The night before last I was sitting down at my computer browsing the Internet and tweetdeck and my stream was filled up with posts from @patlaw about #awaresg. If you haven’t heard about it, a Christian fundamentalist group hijacked a women’s rights group in Singapore called ‘AWARE‘ by flooding the AGM with new members and purged the organisation of it’s old members. The night I was reading @patlaw’s tweets she was at a meeting where a couple of thousand people had turned up to pass a vote of no confidence and get rid of the new executive who weren’t acting in AWARE’s best interests. It was fascinating reading her tweets and witnessing in New Zealand what was happening in Singapore instantaneously. It almost felt like I was in the room with all those people. Then I discovered Twitterfall, a service like live search except that you don’t have to refresh the page. You just simply enter in a search term and the tweets come rolling in. I was able to read what everyone on twitter was saying about AWARE by entering in a search term for #awaresg. People were hungry, worried about their cars being ticketed, angry that the new exec had spent $90,000 in the few days they had been in power, and most of all people were fed up with waiting for the votes of no confidence to be counted.
#awaresg at that time was a trending topic, so there were a lot people twittering about it, and it struck me that Twitter is an amazing and revolutionary tool for communicating in real time about events unfolding. The very fact that I was able to read all these tweets as they were written, and almost felt like I was in the room myself was an amazing thing. Those people in room taking the time to Twitter were sharing the event with people around the world instantly. This was citizen journalism, ordinary people sharing their experiences of an event in a way so much more relevant and powerful than if it had arrived at my computer through the traditional channels of media. I’m not saying Twitter is a replacement for traditional media, a well researched piece of journalism is invaluable, but rather a complementary tool which can offer more up to date information and from the perspective of people that are in the midst of it all. Eventually the vote of no confidence passed and hundreds of tweets erupted in an exclamation of victory. I went to bed, amazed and excited that I could feel so connected with an event so far away.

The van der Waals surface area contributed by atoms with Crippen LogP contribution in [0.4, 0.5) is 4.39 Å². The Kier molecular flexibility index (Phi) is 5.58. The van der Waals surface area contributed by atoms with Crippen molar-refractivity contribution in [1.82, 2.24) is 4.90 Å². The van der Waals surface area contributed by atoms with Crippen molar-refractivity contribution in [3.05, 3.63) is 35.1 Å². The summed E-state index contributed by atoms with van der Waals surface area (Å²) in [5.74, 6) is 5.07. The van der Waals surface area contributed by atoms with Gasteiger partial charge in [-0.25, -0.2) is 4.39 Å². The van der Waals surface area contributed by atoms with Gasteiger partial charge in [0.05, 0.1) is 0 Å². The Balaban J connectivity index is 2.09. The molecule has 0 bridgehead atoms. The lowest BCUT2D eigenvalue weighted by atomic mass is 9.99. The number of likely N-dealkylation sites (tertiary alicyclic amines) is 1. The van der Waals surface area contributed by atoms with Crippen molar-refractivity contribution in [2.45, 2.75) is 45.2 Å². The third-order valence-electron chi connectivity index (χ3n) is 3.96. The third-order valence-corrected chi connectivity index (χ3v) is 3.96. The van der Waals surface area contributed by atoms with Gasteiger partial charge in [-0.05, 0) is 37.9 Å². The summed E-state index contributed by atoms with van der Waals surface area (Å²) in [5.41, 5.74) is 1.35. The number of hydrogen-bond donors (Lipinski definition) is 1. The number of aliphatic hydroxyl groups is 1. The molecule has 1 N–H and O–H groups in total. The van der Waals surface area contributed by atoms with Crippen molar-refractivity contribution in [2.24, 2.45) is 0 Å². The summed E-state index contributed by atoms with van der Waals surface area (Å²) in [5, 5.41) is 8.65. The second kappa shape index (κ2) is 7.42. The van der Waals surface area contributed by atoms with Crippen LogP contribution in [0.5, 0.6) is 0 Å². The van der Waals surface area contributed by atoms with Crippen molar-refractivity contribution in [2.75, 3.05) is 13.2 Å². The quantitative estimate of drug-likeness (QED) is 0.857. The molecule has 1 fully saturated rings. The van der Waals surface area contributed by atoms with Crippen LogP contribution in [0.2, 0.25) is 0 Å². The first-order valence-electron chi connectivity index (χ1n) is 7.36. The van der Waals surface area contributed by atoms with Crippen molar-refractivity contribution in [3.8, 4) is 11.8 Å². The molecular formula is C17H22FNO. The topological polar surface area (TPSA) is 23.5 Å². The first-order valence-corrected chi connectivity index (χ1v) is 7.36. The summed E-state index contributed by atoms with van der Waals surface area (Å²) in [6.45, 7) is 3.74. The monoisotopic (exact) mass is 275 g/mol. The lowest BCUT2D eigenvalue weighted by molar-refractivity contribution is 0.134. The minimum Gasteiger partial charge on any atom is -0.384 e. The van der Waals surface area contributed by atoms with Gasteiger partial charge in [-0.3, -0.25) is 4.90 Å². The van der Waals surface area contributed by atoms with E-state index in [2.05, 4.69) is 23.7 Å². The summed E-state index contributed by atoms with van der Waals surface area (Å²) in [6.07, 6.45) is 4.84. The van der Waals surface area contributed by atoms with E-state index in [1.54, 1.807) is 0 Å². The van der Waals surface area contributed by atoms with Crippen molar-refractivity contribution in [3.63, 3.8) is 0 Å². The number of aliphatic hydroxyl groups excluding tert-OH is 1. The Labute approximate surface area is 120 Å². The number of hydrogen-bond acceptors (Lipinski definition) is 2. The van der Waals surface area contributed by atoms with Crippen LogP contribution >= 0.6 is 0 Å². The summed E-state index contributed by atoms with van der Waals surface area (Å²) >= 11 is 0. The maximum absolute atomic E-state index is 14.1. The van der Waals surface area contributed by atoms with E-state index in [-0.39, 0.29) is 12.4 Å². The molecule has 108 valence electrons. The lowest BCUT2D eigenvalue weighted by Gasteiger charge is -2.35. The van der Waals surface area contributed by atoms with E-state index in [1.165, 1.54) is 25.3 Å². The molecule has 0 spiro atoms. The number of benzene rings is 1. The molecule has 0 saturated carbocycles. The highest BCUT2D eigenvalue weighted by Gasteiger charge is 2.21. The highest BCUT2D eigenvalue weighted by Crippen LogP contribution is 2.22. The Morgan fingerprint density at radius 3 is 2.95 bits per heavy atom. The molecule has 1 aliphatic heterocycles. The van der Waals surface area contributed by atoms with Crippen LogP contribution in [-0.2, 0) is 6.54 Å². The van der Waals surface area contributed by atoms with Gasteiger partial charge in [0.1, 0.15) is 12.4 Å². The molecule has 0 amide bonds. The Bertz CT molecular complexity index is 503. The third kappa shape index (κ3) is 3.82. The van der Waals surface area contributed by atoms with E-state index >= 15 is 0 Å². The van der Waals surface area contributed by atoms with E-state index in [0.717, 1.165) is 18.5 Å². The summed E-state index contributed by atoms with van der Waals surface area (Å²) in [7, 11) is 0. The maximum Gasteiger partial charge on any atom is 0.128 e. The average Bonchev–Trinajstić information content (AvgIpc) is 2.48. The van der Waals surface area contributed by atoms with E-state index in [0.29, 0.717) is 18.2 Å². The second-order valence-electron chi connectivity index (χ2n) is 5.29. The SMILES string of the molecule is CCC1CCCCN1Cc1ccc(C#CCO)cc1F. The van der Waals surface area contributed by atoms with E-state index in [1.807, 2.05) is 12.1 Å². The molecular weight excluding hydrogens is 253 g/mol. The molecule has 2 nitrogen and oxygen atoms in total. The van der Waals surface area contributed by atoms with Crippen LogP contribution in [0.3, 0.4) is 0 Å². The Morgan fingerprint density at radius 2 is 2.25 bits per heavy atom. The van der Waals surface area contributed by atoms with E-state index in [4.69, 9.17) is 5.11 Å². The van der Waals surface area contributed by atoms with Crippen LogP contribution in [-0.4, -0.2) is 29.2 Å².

I’ve recently become swamped by social networking – I’m drowning in a torrent of status updates and news to read. I use Bebo, Facebook, Twitter and now Virb (2.0 has just been launched!). Keeping up with the endless stream of things popping up in my RSS reader and on TweetDeck and checking social sites is becoming too much. I think I’m going to have to cull a few feeds from Google Reader.
I ask myself: why do I maintain all these social networking sites? And I’ve come to the conclusion that it’s because I have a -somewhat closeted- desire to become popular. I think social networking sites (ie Facebook) have facilitated and stimulated an already present desire in people (me included) to have a lot of friends, be very social and to generally flaunt their popularity. By maintaining all these social networking profiles I think I am attempting to become as popular as I can. But when you think about it properly, the number of friendships doesn’t matter at all, it’s the quality that is important. Internet popularity runs on a quantitative model which is deeply flawed. The most intriguing thing though is why I feel a desire to become more popular, to improve my social status. It certainly doesn’t reflect well on me.
I think my motives for writing a blog are the same as frequenting social networking sites. Writing for a blog that next to no one reads, I can’t help but entertain the fantasy that one day I will wake up and overnight the entire internet will have come to recognize that this is worth reading. A scenario that is perhaps a tad unrealistic, but if I didn’t think more people might read this blog at some point in the future, why would I still blogging? To entertain the handful of people who do read my incoherent ramblings? I also can’t help but feel that my situation is shared by countless numbers of bloggers around the world who want nothing more than for a few people to hear what they have to say. With the advent of easy accessible blogging websites, creating a website can take only a few minutes and as a result the internet is veritably flooded with people voicing their opinions regardless of whether anyone is listening. And I think at the end of the day most people blog because they want to become famous. They want to make it big.
Also, the image for this post is from Nexus friend grapher – a tool that creates a picture out of your network of friends on Facebook. It’s fascinating to see how my different groups of friends and family relate to each other.